In Model-Driven Design, you have logical Entities in your application, and these Entities can map to multiple tables in the physical database. Of course you need to run more complex SQL to fetch a complete Entity, and the Model class is the place where these relationships are implemented.
I think ActiveRecord and their ilk are fine to use for simple queries against a single table, but trying for force the use of these patterns for complex queries is too difficult. Fortunately, we already have a concise, domain-specific language that you can use to specify complex queries: SQL.
So in your Model class, you'd have methods to perform logical application-level tasks, such as
getCustomersForFeature(). In the code for that method, you should write a specific query, either with ActiveRecord methods or with straight SQL if needed. Thus the concrete design of your database is encapsulated in one place, in the Model class.
This means that we need to break the coupling between the Model and the Table. The OO relationship between a Model and an ActiveRecord class is not IS-A -- it's HAS-A (or has-many).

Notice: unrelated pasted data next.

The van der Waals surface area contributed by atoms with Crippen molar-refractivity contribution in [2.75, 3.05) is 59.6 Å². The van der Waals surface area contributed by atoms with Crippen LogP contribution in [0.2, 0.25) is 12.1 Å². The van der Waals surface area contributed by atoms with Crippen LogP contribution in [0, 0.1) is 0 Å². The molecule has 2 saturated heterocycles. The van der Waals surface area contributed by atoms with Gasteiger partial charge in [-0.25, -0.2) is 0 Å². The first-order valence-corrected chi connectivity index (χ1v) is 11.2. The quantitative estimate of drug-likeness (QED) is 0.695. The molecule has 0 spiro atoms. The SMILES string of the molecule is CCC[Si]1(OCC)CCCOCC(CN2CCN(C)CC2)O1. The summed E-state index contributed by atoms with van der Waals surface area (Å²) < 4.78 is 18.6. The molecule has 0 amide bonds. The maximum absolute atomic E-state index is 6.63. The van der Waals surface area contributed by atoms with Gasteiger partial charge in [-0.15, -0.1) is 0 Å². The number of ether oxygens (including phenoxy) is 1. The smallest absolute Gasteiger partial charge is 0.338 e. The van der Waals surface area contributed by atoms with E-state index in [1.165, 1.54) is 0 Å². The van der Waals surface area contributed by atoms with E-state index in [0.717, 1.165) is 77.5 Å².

Re your comment: So what's our Model? If your application primarily needs to work with customers as an entity, and treats features as more or less an attribute of customers, then yes your Model would be Customers, and it would hide the fact that features are stored in a separate table in the database. The Customers model would internally use either ActiveRecord or plain SQL to gather the needed data to provide a complete view of the complex object that is a customer with its associated multi-valued attributes.
However, what if your application also has the need to work with Features directly? For instance, an administrator's screen where you can get reports based on features or create new features. Then it would be clumsy to access features through the Customer model. So you'd need a Features model after all. Only it would have different methods to implement the operations you need to do with Features.
Each model class should expose an API of just the things you need to do with that model. There's no need even to be symmetrical. Just because your Customer model can fetch all customers who have a given feature, doesn't necessarily mean your Features model needs to fetch all features for a given customer. Follow the YAGNI rule.
But after you've created your Customer model and your Features model, doesn't this lead to duplication of the logic that knows about relationships between tables? Yes, it could. This is one of the many problems that fall under the scope of the object-relational impedance mismatch.